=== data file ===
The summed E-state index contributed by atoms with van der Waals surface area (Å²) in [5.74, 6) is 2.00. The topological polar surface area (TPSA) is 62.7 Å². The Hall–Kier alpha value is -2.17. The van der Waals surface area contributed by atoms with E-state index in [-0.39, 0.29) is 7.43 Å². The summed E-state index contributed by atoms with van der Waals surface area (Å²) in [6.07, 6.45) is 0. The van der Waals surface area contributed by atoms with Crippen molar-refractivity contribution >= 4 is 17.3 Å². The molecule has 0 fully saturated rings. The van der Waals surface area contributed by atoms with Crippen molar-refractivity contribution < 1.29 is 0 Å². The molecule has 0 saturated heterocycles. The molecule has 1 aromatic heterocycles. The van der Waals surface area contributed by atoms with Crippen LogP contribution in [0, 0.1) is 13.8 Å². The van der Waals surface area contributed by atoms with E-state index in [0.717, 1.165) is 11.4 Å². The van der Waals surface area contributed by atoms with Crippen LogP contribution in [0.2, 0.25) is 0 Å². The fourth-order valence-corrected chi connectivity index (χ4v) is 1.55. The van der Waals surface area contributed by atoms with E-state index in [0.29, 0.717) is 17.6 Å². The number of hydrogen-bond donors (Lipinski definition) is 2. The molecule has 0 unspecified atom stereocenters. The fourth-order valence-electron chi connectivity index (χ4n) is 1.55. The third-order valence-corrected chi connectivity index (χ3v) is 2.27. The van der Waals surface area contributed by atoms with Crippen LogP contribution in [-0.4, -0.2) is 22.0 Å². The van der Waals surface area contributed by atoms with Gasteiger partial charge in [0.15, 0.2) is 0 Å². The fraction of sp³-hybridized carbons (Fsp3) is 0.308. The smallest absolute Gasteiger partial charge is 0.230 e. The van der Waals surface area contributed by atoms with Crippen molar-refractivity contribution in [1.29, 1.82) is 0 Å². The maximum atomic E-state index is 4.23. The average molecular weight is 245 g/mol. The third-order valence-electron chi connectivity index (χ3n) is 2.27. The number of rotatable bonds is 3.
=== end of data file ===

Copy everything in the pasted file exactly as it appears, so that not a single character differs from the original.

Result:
The summed E-state index contributed by atoms with van der Waals surface area (Å²) in [5.74, 6) is 2.00. The topological polar surface area (TPSA) is 62.7 Å². The Hall–Kier alpha value is -2.17. The van der Waals surface area contributed by atoms with E-state index in [-0.39, 0.29) is 7.43 Å². The summed E-state index contributed by atoms with van der Waals surface area (Å²) in [6.07, 6.45) is 0. The van der Waals surface area contributed by atoms with Crippen molar-refractivity contribution >= 4 is 17.3 Å². The molecule has 0 fully saturated rings. The van der Waals surface area contributed by atoms with Crippen molar-refractivity contribution < 1.29 is 0 Å². The molecule has 0 saturated heterocycles. The molecule has 1 aromatic heterocycles. The van der Waals surface area contributed by atoms with Crippen LogP contribution in [0, 0.1) is 13.8 Å². The van der Waals surface area contributed by atoms with E-state index in [0.717, 1.165) is 11.4 Å². The van der Waals surface area contributed by atoms with Crippen LogP contribution in [0.2, 0.25) is 0 Å². The fourth-order valence-corrected chi connectivity index (χ4v) is 1.55. The van der Waals surface area contributed by atoms with E-state index in [0.29, 0.717) is 17.6 Å². The number of hydrogen-bond donors (Lipinski definition) is 2. The molecule has 0 unspecified atom stereocenters. The fourth-order valence-electron chi connectivity index (χ4n) is 1.55. The third-order valence-corrected chi connectivity index (χ3v) is 2.27. The van der Waals surface area contributed by atoms with Crippen LogP contribution in [-0.4, -0.2) is 22.0 Å². The van der Waals surface area contributed by atoms with Gasteiger partial charge in [0.15, 0.2) is 0 Å². The fraction of sp³-hybridized carbons (Fsp3) is 0.308. The smallest absolute Gasteiger partial charge is 0.230 e. The van der Waals surface area contributed by atoms with Crippen molar-refractivity contribution in [1.29, 1.82) is 0 Å². The maximum atomic E-state index is 4.23. The average molecular weight is 245 g/mol. The third-order valence-electron chi connectivity index (χ3n) is 2.27. The number of rotatable bonds is 3.